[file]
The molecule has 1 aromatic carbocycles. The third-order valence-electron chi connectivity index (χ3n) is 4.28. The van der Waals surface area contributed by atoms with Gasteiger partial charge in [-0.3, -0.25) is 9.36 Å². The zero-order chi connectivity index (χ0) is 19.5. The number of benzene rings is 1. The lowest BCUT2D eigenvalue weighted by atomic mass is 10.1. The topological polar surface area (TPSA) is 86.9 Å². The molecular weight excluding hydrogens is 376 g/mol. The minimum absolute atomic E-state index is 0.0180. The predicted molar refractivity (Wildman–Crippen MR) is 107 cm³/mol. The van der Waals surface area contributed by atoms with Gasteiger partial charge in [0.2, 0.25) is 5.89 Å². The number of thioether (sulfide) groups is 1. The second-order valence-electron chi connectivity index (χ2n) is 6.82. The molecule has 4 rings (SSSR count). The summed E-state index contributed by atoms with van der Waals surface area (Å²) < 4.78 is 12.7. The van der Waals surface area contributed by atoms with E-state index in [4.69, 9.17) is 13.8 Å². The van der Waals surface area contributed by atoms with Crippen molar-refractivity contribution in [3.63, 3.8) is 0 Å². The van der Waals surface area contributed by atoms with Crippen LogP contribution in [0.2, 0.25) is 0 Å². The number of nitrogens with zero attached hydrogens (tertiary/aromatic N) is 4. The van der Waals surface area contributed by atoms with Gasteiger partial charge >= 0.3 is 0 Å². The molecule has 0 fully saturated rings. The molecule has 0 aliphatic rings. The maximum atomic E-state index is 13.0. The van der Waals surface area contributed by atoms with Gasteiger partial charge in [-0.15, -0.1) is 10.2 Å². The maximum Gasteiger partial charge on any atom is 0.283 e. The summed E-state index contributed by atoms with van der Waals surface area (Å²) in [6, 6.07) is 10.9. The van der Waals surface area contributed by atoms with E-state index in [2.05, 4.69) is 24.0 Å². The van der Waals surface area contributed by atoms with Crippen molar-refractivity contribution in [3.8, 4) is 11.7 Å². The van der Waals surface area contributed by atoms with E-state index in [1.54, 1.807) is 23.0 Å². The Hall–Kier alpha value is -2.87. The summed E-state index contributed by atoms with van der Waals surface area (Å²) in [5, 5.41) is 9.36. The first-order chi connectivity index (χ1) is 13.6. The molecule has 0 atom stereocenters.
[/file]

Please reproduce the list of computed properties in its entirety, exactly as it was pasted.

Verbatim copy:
The molecule has 1 aromatic carbocycles. The third-order valence-electron chi connectivity index (χ3n) is 4.28. The van der Waals surface area contributed by atoms with Gasteiger partial charge in [-0.3, -0.25) is 9.36 Å². The zero-order chi connectivity index (χ0) is 19.5. The number of benzene rings is 1. The lowest BCUT2D eigenvalue weighted by atomic mass is 10.1. The topological polar surface area (TPSA) is 86.9 Å². The molecular weight excluding hydrogens is 376 g/mol. The minimum absolute atomic E-state index is 0.0180. The predicted molar refractivity (Wildman–Crippen MR) is 107 cm³/mol. The van der Waals surface area contributed by atoms with Gasteiger partial charge in [0.2, 0.25) is 5.89 Å². The number of thioether (sulfide) groups is 1. The second-order valence-electron chi connectivity index (χ2n) is 6.82. The molecule has 4 rings (SSSR count). The summed E-state index contributed by atoms with van der Waals surface area (Å²) < 4.78 is 12.7. The van der Waals surface area contributed by atoms with E-state index in [4.69, 9.17) is 13.8 Å². The van der Waals surface area contributed by atoms with Crippen molar-refractivity contribution in [3.63, 3.8) is 0 Å². The van der Waals surface area contributed by atoms with Crippen LogP contribution in [0.2, 0.25) is 0 Å². The number of nitrogens with zero attached hydrogens (tertiary/aromatic N) is 4. The van der Waals surface area contributed by atoms with Gasteiger partial charge >= 0.3 is 0 Å². The molecule has 0 fully saturated rings. The molecule has 0 aliphatic rings. The maximum atomic E-state index is 13.0. The van der Waals surface area contributed by atoms with Gasteiger partial charge in [-0.15, -0.1) is 10.2 Å². The maximum Gasteiger partial charge on any atom is 0.283 e. The summed E-state index contributed by atoms with van der Waals surface area (Å²) in [6, 6.07) is 10.9. The van der Waals surface area contributed by atoms with E-state index in [2.05, 4.69) is 24.0 Å². The van der Waals surface area contributed by atoms with Crippen molar-refractivity contribution in [3.8, 4) is 11.7 Å². The van der Waals surface area contributed by atoms with E-state index in [1.54, 1.807) is 23.0 Å². The Hall–Kier alpha value is -2.87. The summed E-state index contributed by atoms with van der Waals surface area (Å²) in [5, 5.41) is 9.36. The first-order chi connectivity index (χ1) is 13.6. The molecule has 0 atom stereocenters.